Mauritania has been in the news lately over the hot-button issue of slavery. Last year the American satellite news channel CNN broadcast a documentary titled Mauritania, Slavery’s Last Stronghold, a searing indictment of the country’s weak efforts to end modern forms of slavery such as forced labour, child labour and human trafficking. Also last year, the Global Slavery Index, an organization that tracks the phenomenon, named Mauritania as having proportionally the highest prevalence of slaves in the world. With up to 140,000 persons said to be enslaved in the country, the UN Security Council established a tribunal last February to prosecute those responsible for the practice.
Alongside slavery have been stories of political instability—six coups since independence in 1960. Gen. Mohamed Ould Abdel Aziz staged the latest coup in 2008. In 2009 he handed power over to himself after claiming victory in a controversial election.
But along with the continuing problem of slavery, a subdued economy and past political upheavals, Mauritania has another side that has been under the radar since 2009, when President Abdel Aziz became a civilian leader. It is the country’s growing democracy and, by extension, its improvements in freedom, human rights and accountability.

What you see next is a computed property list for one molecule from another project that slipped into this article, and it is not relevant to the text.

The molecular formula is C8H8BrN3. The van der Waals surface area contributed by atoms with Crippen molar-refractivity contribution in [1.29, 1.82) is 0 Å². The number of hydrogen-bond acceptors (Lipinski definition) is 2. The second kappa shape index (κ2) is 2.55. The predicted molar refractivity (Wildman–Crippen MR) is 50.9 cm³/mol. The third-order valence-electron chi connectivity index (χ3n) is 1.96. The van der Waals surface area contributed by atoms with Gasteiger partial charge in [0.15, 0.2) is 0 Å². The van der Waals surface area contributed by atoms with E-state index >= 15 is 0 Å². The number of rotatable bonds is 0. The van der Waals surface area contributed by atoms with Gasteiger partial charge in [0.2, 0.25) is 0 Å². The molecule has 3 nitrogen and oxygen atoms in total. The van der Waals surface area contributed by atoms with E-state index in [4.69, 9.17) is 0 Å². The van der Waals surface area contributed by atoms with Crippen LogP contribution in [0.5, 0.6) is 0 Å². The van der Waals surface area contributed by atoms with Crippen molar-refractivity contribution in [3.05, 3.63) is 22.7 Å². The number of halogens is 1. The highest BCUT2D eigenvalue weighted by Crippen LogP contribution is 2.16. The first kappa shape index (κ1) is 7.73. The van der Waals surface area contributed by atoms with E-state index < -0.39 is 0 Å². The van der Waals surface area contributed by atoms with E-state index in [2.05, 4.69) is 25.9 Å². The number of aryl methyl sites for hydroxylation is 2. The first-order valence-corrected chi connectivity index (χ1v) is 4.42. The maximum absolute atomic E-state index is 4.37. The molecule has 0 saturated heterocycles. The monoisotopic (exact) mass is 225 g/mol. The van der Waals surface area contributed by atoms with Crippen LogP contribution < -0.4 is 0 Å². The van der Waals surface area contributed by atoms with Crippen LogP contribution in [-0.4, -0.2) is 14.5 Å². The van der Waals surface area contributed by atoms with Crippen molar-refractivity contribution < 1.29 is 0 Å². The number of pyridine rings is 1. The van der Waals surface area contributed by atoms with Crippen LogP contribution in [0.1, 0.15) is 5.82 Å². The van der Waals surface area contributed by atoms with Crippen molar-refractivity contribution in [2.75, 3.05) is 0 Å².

“We no longer need to go to Paris to express openly our concerns,” said Abdellahi Ould Hourmatallah, director of Mauritania’s Ministry of Communications, in an interview with Africa Renewal. “At least we can now stay here and demand accountability from our rulers.” He’s right, because just last year about 10 prominent members of the African Liberation Forces of Mauritania (ALFM), who had been in exile since the group was outlawed in 1986 for planning to overthrow the government, returned home. They have been going about their business without arrest.
The return of these exiles coincided with the government’s establishment of the Forum for the Preservation of Democratic Process (MFPDP), a group comprising key members of civil society groups. The MFPDP will assist the government in promoting social harmony, encouraging women’s participation in governance and promoting media freedom, among other endeavours.
Mohamed Lemjad Salem, head of the MFPDP, told Africa Renewal that by educating the population about democratic values, the group would create an atmosphere in which the government and the opposition could play their traditional democratic roles. “We want to strive to consolidate democratic values … to achieve the democracy we aspire to.” At the moment there is a growing recognition among Mauritanians that civil society “can play a primary role in shaping public opinion and help to consolidate democracy,” says Mr. Hourmatallah.
Improvements in Mauritania’s human rights situation correspond to increasing press freedom. The media watchdog Reporters Without Borders says the country has a relatively open media environment. It was not this way a few years ago, when editors were obliged to obtain government approval before publishing stories. Then, unlike now, they were expected to reveal their sources—including confidential ones—if asked to do so by the government. The government owned the media houses, and it created a board, without any media representation, that nominated heads of media institutions and regulated journalistic practices.